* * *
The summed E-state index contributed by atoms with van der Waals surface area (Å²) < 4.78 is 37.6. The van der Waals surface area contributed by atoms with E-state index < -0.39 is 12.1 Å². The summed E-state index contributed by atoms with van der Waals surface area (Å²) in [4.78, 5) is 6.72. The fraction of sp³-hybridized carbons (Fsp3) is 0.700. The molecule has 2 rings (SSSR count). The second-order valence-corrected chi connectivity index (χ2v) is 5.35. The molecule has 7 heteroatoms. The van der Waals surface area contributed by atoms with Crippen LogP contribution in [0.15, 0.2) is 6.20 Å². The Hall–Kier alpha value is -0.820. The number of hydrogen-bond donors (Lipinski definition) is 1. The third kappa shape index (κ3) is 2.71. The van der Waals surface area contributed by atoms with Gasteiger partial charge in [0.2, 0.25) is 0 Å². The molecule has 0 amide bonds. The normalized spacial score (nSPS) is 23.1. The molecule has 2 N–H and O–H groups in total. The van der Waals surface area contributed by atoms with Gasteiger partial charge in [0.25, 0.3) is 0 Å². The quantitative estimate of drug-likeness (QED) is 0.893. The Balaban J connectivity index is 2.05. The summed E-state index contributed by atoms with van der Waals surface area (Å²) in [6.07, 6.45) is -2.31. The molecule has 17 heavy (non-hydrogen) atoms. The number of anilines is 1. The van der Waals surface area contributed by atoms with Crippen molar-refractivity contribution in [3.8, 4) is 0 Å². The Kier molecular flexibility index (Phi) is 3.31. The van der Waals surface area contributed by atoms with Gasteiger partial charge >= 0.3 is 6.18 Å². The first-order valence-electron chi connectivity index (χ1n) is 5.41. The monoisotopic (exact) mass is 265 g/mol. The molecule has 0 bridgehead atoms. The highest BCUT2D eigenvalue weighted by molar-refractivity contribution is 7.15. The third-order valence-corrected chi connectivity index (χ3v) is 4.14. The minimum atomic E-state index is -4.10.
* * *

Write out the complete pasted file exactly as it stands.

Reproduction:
The summed E-state index contributed by atoms with van der Waals surface area (Å²) < 4.78 is 37.6. The van der Waals surface area contributed by atoms with E-state index < -0.39 is 12.1 Å². The summed E-state index contributed by atoms with van der Waals surface area (Å²) in [4.78, 5) is 6.72. The fraction of sp³-hybridized carbons (Fsp3) is 0.700. The molecule has 2 rings (SSSR count). The second-order valence-corrected chi connectivity index (χ2v) is 5.35. The molecule has 7 heteroatoms. The van der Waals surface area contributed by atoms with Crippen LogP contribution in [0.15, 0.2) is 6.20 Å². The Hall–Kier alpha value is -0.820. The number of hydrogen-bond donors (Lipinski definition) is 1. The third kappa shape index (κ3) is 2.71. The van der Waals surface area contributed by atoms with Gasteiger partial charge in [0.2, 0.25) is 0 Å². The molecule has 0 amide bonds. The normalized spacial score (nSPS) is 23.1. The molecule has 2 N–H and O–H groups in total. The van der Waals surface area contributed by atoms with Gasteiger partial charge in [0.25, 0.3) is 0 Å². The quantitative estimate of drug-likeness (QED) is 0.893. The Balaban J connectivity index is 2.05. The summed E-state index contributed by atoms with van der Waals surface area (Å²) in [6.07, 6.45) is -2.31. The molecule has 17 heavy (non-hydrogen) atoms. The number of anilines is 1. The van der Waals surface area contributed by atoms with Crippen molar-refractivity contribution in [3.8, 4) is 0 Å². The Kier molecular flexibility index (Phi) is 3.31. The van der Waals surface area contributed by atoms with Gasteiger partial charge >= 0.3 is 6.18 Å². The first-order valence-electron chi connectivity index (χ1n) is 5.41. The monoisotopic (exact) mass is 265 g/mol. The molecule has 0 bridgehead atoms. The highest BCUT2D eigenvalue weighted by molar-refractivity contribution is 7.15. The third-order valence-corrected chi connectivity index (χ3v) is 4.14. The minimum atomic E-state index is -4.10.